For this first assignment, we’re taking you out of your academic life and asking you to look at the world beyond school. Specifically, you’re going to tell us all about a discourse community that you’re a part of.
I expect you’re asking, what the heck is a discourse community?
In short, it’s our personal identity kit — the groups we belong to that help give us definition and tell us, and others, who we are. The word itself, discourse community, is a theoretical name for those groups, from our families and cultures, to our jobs and social organizations. In fact, if you think about it, you’ll realize you belong to a whole bunch of them, and for this Unit, you’re going to dig deep into one of them and tell us all about it.
This assignment, then, is to write a 1000-word report on a Discourse Community that you belong to, explaining it to us, showing us how language works in your discourse community, and the most important thing you think we should take away from it.
The general structure for this unit is like this:
- We’ll look at what a discourse community is through video lecture and readings.
- You’ll brainstorm a list of DC’s you belong to (or that you want to belong to, like a profession we’re studying for in school) and show us an ‘artifact’ from the DC you’re going to investigate by posting it on a Padlet. It can be anything from a thread in Discord, to images of a ritual or celebration or even clothing! And trust me — people love seeing and reacting to these things!
- Once you pick that DC to investigate, you’ll interview one or two people in that community and talk to them about what it means to be in that DC, what the rules are for joining (and how people are kept from joining) if that applies, how members “talk” to each other, what the group believes and values, and some other things. Again, if you’ve chosen to look at one you don’t belong to right now but aspire to, that’s fine — most of these choices are of professions people are studying and working and apprenticing to join.
- Finally, you’ll write a report of at least 1000 words that’s in three sections: 1) introduce us to your DC, 2) talk about how language works in it, and 3) tell us what you learned from doing this and what you’d like people to remember most about your DC. It’s all below, but I’ll provide a separate handout/template to help you put it together.
This sounds like a lot, but it’s actually fun to do and certainly interesting, because this is all about the world you inhabit.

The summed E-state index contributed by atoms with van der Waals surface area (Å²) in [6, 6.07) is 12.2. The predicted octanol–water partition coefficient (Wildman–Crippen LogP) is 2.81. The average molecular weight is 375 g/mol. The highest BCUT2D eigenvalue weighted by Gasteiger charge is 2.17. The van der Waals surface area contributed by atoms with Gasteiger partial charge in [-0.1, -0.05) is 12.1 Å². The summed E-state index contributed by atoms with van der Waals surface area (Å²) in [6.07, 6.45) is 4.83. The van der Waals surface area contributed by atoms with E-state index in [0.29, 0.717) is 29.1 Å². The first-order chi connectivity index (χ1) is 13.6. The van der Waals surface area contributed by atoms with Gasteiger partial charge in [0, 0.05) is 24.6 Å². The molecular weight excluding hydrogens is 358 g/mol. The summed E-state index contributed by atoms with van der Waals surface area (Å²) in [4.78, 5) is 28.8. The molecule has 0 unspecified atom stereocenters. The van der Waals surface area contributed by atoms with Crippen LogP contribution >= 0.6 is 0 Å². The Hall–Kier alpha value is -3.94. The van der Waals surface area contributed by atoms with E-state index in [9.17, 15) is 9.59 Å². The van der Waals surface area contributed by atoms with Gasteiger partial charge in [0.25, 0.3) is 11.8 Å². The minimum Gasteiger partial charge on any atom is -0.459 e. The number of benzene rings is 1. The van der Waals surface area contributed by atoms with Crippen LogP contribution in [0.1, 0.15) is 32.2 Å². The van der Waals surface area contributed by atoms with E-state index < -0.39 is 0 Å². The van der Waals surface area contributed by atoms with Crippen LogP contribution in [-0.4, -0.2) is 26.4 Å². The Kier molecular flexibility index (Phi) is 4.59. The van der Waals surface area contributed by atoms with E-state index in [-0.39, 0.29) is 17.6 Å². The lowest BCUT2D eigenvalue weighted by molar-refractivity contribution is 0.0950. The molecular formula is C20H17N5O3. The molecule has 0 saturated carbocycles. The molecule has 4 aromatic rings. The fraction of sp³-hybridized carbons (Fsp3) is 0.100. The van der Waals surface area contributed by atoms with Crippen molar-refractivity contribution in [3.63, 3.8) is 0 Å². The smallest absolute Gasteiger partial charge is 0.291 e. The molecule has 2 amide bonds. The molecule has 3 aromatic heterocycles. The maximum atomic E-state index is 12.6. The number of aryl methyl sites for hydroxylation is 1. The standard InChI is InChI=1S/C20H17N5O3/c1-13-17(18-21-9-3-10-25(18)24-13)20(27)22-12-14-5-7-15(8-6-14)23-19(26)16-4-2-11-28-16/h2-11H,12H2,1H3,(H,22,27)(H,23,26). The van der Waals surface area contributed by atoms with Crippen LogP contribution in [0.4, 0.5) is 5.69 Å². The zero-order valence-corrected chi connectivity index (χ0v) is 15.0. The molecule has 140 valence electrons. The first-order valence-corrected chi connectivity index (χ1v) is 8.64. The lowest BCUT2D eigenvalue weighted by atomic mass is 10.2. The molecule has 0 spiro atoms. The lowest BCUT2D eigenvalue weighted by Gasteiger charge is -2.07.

Here’s the template for the report itself (I’m also putting it as a handout in the Schedule area): Be sure to use things you got from your interviews, quote them, don’t worry about MLA etc.
Introduction: Tell us about the DC you chose and why it matters to you.
- Explain your DC, why you chose it. If you’re a member, how that happened, how long you have been a member, and what it’s like to be a member. If you’re not, why you chose to look at it.
- Its shared beliefs. How people join if that’s pertinent — the ‘rules.’ Who might get excluded because of those ‘rules.’
- Its specific goals or reason for existence. This could get tricky if it’s a family or culture, which is why you should choose a smaller DC within that primary DC – it will be a lot easier. I’ll talk more about that in the Lecture & Schedule page.
- What issues are important to the DC. What larger concerns the DC has about how our world is functioning.
How Language is Used in the Discourse Community: Tell about how language is used in the DC.
- What specialized language or words or jargon it uses. (There’s always something!)
- How really common words might be used differently by the members of this DC.
- How the members “communicate” with each other. This can be as simple as Discord or What’s App, or as involved as monthly newsletters, websites, or email chains.
- Who the most important voices are and why, and who doesn’t really get to speak, and whether that changes with time.
- If you can remember, tell us about the first time you encountered some specific word or phrase that the DC uses that took you by surprise. When was it? Who used it? How did you feel about it? Has the use of the word or phrase changed over time, and why?
Conclusion: Tell us what you took away from doing this project.
- What surprised you to learn about the DC.
- What you learned about how discourse communities work as a whole.
- If it changed your perception of your DC and how.
Now go to the Schedule tab to find the lectures, assignments, a template for the report, an example of the report, and all the other materials you need to complete this unit successfully.Print this page